Like a cross between the Guardian’s Writers’ rooms and MTV Cribs, our ‘Where I write’ series brings you up close and personal with the furniture of our authors’ lives to discover where – and how – the magic happens. In this episode, poet Luke Wright leads us off the ‘sunken roads of southern England’ and into his Suffolk cottage.
I live on the end of a terrace in Bungay, Suffolk. My cottage is about two hundred years old, complete with the odd dark wood beam and sagging ceiling. The downstairs is open plan, and in the front part of the house I have my office space.
My desk sits against the front wall of the house, it’s an enormous roll-top that my parents bought me for Christmas about eight years ago. It used to live in a farmhouse in west Norfolk. When I first got it I found a yellowed sheet of A4 with details of a 1975 potato crop.
This past year I have written almost exclusively at this desk, but until the pandemic and lockdown hit I wrote as much on the road as anywhere else. I used to do most of my writing on trains. These days I tend to drive to my shows as family commitments demand I get home more quickly, often in the dead of night. I have written poems at hotel desks, in lay-bys at the wheel of my car, and above the motorway in service station bridge cafes as traffic thunders below me.
I try to keep my desk tidy. As well as writing I use this space for broadcasting from and recording demos. There are random bits of recording equipment, a few poetry collections, tea cups, my wallet. On top of the desk, looming over me, are the few awards I’ve won during my career and a couple of the little presents my publisher at Penned has given me on publication day (a die-cast Mondeo, a London Underground branded water bottle.)
My office is full of memorabilia from my career. There are old posters, illustrations, even a Luke Wright cushion that I was given at a gig. I see it as a way of remembering this journey I have been on, mostly alone, but I concede it could be viewed as a tad narcissistic. Mea Culpa!
I am certainly not the sort of writer who can open a bottle of red and write into the small hours. I was always very jealous of my friend John Osborne, who would take a notebook to the pub and flesh out the best part of an Edinburgh show whilst downing a few pints of lager. That fits with the romantic, Kerouac-y image of the kind of writer I wanted to be when I was younger.
But alas, for me writing is a sober business. It is also the most taxing thing I’ll do all day, so best attempted before anything else. Ideally I’d wake about 6am, walk for an hour, get down to work at 7am and write for two completely undisturbed hours. But that happens once every couple of months, if I’m lucky.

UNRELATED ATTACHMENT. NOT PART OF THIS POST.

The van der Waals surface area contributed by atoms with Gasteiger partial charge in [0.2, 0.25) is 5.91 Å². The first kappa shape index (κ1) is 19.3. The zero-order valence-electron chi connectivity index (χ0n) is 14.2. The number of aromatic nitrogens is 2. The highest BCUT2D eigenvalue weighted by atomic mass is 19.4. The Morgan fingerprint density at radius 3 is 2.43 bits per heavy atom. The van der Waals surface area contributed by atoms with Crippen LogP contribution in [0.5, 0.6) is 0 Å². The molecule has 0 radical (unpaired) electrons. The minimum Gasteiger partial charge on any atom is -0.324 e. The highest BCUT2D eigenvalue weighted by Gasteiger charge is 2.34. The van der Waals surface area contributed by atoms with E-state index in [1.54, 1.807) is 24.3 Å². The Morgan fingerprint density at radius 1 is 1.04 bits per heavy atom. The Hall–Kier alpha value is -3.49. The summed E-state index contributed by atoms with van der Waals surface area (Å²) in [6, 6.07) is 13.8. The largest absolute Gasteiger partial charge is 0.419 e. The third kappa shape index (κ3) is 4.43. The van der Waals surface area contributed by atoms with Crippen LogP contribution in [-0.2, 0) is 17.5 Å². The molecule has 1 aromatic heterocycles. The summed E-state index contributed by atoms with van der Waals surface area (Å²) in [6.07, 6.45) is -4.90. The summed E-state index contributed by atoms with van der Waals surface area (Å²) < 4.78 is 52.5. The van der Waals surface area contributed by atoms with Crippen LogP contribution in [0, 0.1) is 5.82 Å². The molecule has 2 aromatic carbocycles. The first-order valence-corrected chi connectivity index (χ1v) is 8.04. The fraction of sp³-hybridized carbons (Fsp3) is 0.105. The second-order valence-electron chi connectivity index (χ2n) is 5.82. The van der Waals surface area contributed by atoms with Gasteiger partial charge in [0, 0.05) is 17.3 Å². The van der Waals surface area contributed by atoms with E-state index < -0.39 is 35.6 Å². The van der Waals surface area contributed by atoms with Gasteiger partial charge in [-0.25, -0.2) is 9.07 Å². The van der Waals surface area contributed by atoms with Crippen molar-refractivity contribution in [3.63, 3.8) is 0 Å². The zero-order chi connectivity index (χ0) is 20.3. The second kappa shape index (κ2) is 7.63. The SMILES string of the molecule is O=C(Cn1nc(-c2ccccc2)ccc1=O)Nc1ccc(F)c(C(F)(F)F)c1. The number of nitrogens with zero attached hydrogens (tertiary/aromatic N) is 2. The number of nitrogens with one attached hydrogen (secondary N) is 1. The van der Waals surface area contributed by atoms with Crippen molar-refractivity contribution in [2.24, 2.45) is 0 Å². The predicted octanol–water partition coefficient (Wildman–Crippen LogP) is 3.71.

During lockdown I’ve learned to fit my writing around homeschooling, often getting some time in after lunch when the kids are done with their lessons and happily gazing into a screen upstairs. But I find by then my clarity of mind has been disturbed by the day and it’s harder to find the right notes.
This is very important! I usually start in whatever the default is, Arial, I think, and once I feel I’ve got something worthy down I allow myself the pleasure of expanding the spacing to 1.2 and dropping the text into Baskerville. I used to use Book Antiqua, and Garamond is passable. Poetry should be in a serif font. Anyone who disagrees is a barbarian!
When I first began writing as a teenager everything was written long hand into notebooks. I have kept every notebook I have ever had. There are some sublimely awful pieces in that archive. But since about 2002 I’ve written primarily on my laptop.
However, about two years ago I felt something needed to change. The first poems I wrote for The Feel-Good Movie of Year were written by hand in an A4 lined Moleskine. The process produced a different kind of poem (shorter, more personal). I now feel able to write in that way on my laptop (the benefit is that it’s much easier to edit) but I don’t think I’d have developed this style without using the notebook.
I record ideas as voice memos a lot of the time while driving or walking. A couple of the poems in this new book came out almost fully formed in the voice memo. Line for line they were pretty cliche-ridden but the basic shape of poem was created in audio form, the way I side-step from one idea to another is entirely down to the immediate way the first draft was created. I wonder if anyone could guess which two poems they are?